Composition in Red, Blue, and Yellow. 1937-42

Composition in Red, Blue, and Yellow. 1937-42

Milton hates minimalism.  When he saw an oil on canvas by Patrick Henry Bruce that took Bruce two years to paint that he called Painting, Milton said that the only thing he liked about it was the box frame.

Painting. 1929-30

Painting. 1929-30

We savored one of Milton’s all-time favorite paintings, Picasso’s Les Demoiselles d’Avignon.

Les Demoiselles d'Avignon. 1907

Les Demoiselles d’Avignon. 1907

Then, we headed down to the fourth floor, the floor Milton refers to as:

Milton: The Joke Floor.

We took the stairs.  Under the staircase, we saw this sculpture called Untitled by Robert Morris. 

Untitled. 1968 What Becomes of Sweaters. 2013

Untitled. 1968

It’s made from felt, copper tubing, asphalt, steel cable, lead and double-sided mirrors. The architect Philip Johnson donated it in 1984, possibly after he did some major spring-cleaning. Milton came up with his own name for the piece:

Milton: What Becomes of Sweaters.

The Joke Floor pieces that have convinced Milton that he and I are in the wrong line of work, or we must be sleeping with the wrong people, include this oil on cotton by Robert Ryman called Twin.

Twin. 1966 (Or, Why Didn't We Think of This 1? 2013)

Twin. 1966

This ten-foot-tall plywood plank by John McCracken called The Absolutely Naked Fragrance.

The Absolutely Naked Fragrance. 1967 (Or, Why Didn't We Think of This 2? 2013)

The Absolutely Naked Fragrance. 1967

And Milton’s personal most-favorite-piece-to-hate, Primary Light Group: Red, Green, Blue by Jo Baer.  Fortunately he did not read the description for these three panels actually belong in a series of twelve.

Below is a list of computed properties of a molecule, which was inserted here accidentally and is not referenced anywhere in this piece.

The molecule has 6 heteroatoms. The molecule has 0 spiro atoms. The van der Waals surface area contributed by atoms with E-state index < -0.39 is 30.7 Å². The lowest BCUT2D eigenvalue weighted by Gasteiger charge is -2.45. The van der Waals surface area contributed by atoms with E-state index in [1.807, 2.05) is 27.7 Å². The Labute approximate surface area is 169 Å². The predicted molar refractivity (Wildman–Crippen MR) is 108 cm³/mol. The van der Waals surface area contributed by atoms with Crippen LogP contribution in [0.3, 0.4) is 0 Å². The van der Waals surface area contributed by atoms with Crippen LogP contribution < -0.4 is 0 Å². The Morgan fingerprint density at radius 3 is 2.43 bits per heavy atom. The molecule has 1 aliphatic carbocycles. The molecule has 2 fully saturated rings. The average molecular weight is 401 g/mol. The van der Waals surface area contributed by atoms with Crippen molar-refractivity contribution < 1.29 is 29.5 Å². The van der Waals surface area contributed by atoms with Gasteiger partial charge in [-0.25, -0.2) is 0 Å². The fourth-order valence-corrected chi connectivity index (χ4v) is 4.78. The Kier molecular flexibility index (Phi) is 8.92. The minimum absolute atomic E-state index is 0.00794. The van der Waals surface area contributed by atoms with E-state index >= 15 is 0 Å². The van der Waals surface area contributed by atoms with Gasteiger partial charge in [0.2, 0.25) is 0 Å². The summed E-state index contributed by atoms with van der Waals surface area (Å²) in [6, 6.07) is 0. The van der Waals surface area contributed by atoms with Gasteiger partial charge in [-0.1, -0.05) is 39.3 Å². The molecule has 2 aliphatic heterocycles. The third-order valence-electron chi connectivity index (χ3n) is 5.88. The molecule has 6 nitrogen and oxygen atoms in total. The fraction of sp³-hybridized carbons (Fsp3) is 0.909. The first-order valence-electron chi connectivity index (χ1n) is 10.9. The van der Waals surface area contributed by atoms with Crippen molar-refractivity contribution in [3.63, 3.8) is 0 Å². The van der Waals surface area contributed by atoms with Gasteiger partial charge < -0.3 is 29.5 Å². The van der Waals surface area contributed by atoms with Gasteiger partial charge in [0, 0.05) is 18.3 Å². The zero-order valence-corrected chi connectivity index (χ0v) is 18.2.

Primary Light Group: Red, Green, Blue. 1964-65

Primary Light Group: Red, Green, Blue. 1964-65

As we walked past a Frank Stella painting, Milton asked:

Milton: What is this, an airline logo?

Me: It’s called Empress of India. That’s apparent.

Empress of India. 1965

Empress of India. 1965

As I was photographing the Stella piece, I heard convulsions — coming from Milton. He was overcome with laughter when he saw a new museum purchase, Richard Serra’s Delineator

Delineator. 1974-75

Delineator. 1974-75

This massive sculpture is comprised of two sheets of hot rolled steel. One laid out on the gallery floor and the other, overhangs the floor piece. What reduced Milton and then me, to two laughing fools, was the little origami sculpture lying in the center of it. It was hard to zoom in to get a focused shot.

Delineator origami a.k.a. "What the hell is that?"

Delineator origami a.k.a. “What the hell is that?”

We nearly missed seeing the piece suspended from the ceiling. Fortunately, Milton noticed it and he asked:

Milton: What is that, mold?

Delineator ceiling sculpture.

Delineator ceiling sculpture.

Later, I learned that the biggest joke had been on our fellow museum-goers and us. I had photographed the sign describing the piece, but didn’t read it. I’ll admit it, I was laughing hysterically as I snapped this shot.

We should have read this.

Milton and I missed our opportunity to Riverdance on a MoMA installation!

Someone not only walked on it, but they placed that little sculpture on it that the museum janitor probably trashed later. It’s not part of the exhibit even though everyone viewing it with us assumed that it was, and of course, everyone played by the rules and we thought that included not walking on art. Now that’s a scream.